The First Evidentiary Standard: Proof of Lawful Source of Funds

The pivotal aspect of the EB5 application process is for the investor to demonstrate the lawful source of funds.  The EB5 program requires the investor to prove that the funds invested in the project have been earned lawfully. This requirement is satisfied when sufficiently detailed documents are provided. 

The evidence must clearly and credibly show how the invested funds were earned and demonstrate the funds chain of title. There are no general rules or guidelines that apply. There are many ways to demonstrate compliance with the source of funds.   Each country has different customs regarding evidence of transactions. Therefore, it is a complex task to find the most appropriate evidence, particularly when the investor’s funds were acquired in multiple countries. Official authorities and financial institution documents have more probative value then self-made documents.

Thus, documents collected should originate from banks, financial audit institutions, or governmental official certificates (like deeds or property registration records). Documents made by the investor himself or by the investor friends or relatives can be helpful when there is no alternative. However, those documents are recommended to corroborate official evidence, justify unavailable evidence, or explain contradictory components. If funds are transferred through multiple intermediaries, each step to trace the funds must be proved by relevant evidence. Also, the investor must make sure to send to USCIS certified translations of all the foreign documents. Partial translations are often subject to request for additional evidence from USCIS. Funds can arise from different schemes. The following is a list of the most common source of funds and how to submit the EB5 evidence:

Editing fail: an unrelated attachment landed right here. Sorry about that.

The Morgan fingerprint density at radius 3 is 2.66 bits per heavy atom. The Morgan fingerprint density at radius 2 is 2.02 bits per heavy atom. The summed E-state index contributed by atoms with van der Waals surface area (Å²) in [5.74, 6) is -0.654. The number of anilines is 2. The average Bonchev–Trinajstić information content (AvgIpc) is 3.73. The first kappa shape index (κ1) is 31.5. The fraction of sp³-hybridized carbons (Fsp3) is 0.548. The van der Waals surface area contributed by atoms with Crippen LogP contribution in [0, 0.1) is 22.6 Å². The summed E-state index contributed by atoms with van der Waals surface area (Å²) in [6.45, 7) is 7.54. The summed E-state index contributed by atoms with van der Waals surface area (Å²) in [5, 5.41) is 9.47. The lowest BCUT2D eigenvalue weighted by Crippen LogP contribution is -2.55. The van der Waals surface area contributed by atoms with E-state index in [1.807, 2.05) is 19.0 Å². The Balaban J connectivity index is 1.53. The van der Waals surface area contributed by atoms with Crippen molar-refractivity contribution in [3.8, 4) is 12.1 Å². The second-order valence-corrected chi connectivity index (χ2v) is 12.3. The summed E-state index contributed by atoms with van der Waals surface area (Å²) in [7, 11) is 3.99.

1. Inheritance and gifts: The investor should provide evidence on how the donee or testator earned the funds. The submission of documents that establish the payment of taxes is recommended. 
  2. Corporate shares: Establish the source and origin of the fund used to acquire the shares or stocks used for the investment. 
  3. Incomes: USCIS requires incomes to be evidenced by as much documentation as possible. Issues can arise if the investor changed employers multiple times prior to the investment. Thus, apart from bank records, personal tax return (from the last five years) and official employment statements can be helpful to establish the source of funds. 
  4. Loans: It is required for the investors to be personally liable to the loan contracted to finance the investments. Evidence should be established with mortgage documents, lien documents, loan contract, and bank records. The necessary information about the repayment, the duration, and the collateral involved must be clearly identifiable. If the loans are contracted by means of a corporation, corporate internal documentation, like the approval of the loan by the shareholder or board of directors and the financial reports, must be provided. 
  5. Real estate sales: USCIS requires all the documents that establish the legitimate source of the funds arising from the grant of a property. The investor must collect documents including purchase contract for the property, deeds, property taxes paid, and mortgages attached.